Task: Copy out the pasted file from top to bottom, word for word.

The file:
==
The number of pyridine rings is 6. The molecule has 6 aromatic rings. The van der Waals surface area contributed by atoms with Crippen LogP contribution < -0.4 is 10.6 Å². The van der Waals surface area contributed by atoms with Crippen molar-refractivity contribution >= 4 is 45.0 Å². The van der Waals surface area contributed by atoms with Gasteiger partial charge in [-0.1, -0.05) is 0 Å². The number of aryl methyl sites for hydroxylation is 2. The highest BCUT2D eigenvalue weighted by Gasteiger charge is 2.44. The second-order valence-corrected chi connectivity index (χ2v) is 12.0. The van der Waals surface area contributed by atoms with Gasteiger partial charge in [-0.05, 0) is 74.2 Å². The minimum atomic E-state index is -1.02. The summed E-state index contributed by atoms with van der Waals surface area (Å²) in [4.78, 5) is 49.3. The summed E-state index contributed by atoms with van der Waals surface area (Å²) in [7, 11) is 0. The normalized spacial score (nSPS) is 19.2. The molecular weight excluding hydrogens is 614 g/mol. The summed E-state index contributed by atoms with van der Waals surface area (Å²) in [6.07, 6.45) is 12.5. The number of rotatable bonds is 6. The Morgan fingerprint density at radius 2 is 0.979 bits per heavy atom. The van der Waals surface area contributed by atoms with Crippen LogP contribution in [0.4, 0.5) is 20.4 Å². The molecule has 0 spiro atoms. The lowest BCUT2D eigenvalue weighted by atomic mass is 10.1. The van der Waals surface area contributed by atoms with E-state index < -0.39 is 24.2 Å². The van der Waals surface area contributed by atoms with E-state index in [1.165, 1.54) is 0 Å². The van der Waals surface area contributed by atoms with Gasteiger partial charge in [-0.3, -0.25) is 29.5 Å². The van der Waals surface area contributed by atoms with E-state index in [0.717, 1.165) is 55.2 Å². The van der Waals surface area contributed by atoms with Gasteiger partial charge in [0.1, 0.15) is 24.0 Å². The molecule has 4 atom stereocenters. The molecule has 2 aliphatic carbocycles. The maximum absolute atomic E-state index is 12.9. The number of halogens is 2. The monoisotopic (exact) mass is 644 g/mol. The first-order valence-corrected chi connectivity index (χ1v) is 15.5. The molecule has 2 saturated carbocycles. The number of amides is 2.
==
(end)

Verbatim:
The number of pyridine rings is 6. The molecule has 6 aromatic rings. The van der Waals surface area contributed by atoms with Crippen LogP contribution < -0.4 is 10.6 Å². The van der Waals surface area contributed by atoms with Crippen molar-refractivity contribution >= 4 is 45.0 Å². The van der Waals surface area contributed by atoms with Gasteiger partial charge in [-0.1, -0.05) is 0 Å². The number of aryl methyl sites for hydroxylation is 2. The highest BCUT2D eigenvalue weighted by Gasteiger charge is 2.44. The second-order valence-corrected chi connectivity index (χ2v) is 12.0. The van der Waals surface area contributed by atoms with Gasteiger partial charge in [-0.05, 0) is 74.2 Å². The minimum atomic E-state index is -1.02. The summed E-state index contributed by atoms with van der Waals surface area (Å²) in [4.78, 5) is 49.3. The summed E-state index contributed by atoms with van der Waals surface area (Å²) in [7, 11) is 0. The normalized spacial score (nSPS) is 19.2. The molecular weight excluding hydrogens is 614 g/mol. The summed E-state index contributed by atoms with van der Waals surface area (Å²) in [6.07, 6.45) is 12.5. The number of rotatable bonds is 6. The Morgan fingerprint density at radius 2 is 0.979 bits per heavy atom. The van der Waals surface area contributed by atoms with Crippen LogP contribution in [0.4, 0.5) is 20.4 Å². The molecule has 0 spiro atoms. The lowest BCUT2D eigenvalue weighted by atomic mass is 10.1. The van der Waals surface area contributed by atoms with E-state index < -0.39 is 24.2 Å². The van der Waals surface area contributed by atoms with E-state index in [1.165, 1.54) is 0 Å². The van der Waals surface area contributed by atoms with Gasteiger partial charge in [-0.3, -0.25) is 29.5 Å². The van der Waals surface area contributed by atoms with E-state index in [0.717, 1.165) is 55.2 Å². The van der Waals surface area contributed by atoms with Gasteiger partial charge in [0.1, 0.15) is 24.0 Å². The molecule has 4 atom stereocenters. The molecule has 2 aliphatic carbocycles. The maximum absolute atomic E-state index is 12.9. The number of halogens is 2. The monoisotopic (exact) mass is 644 g/mol. The first-order valence-corrected chi connectivity index (χ1v) is 15.5. The molecule has 2 saturated carbocycles. The number of amides is 2.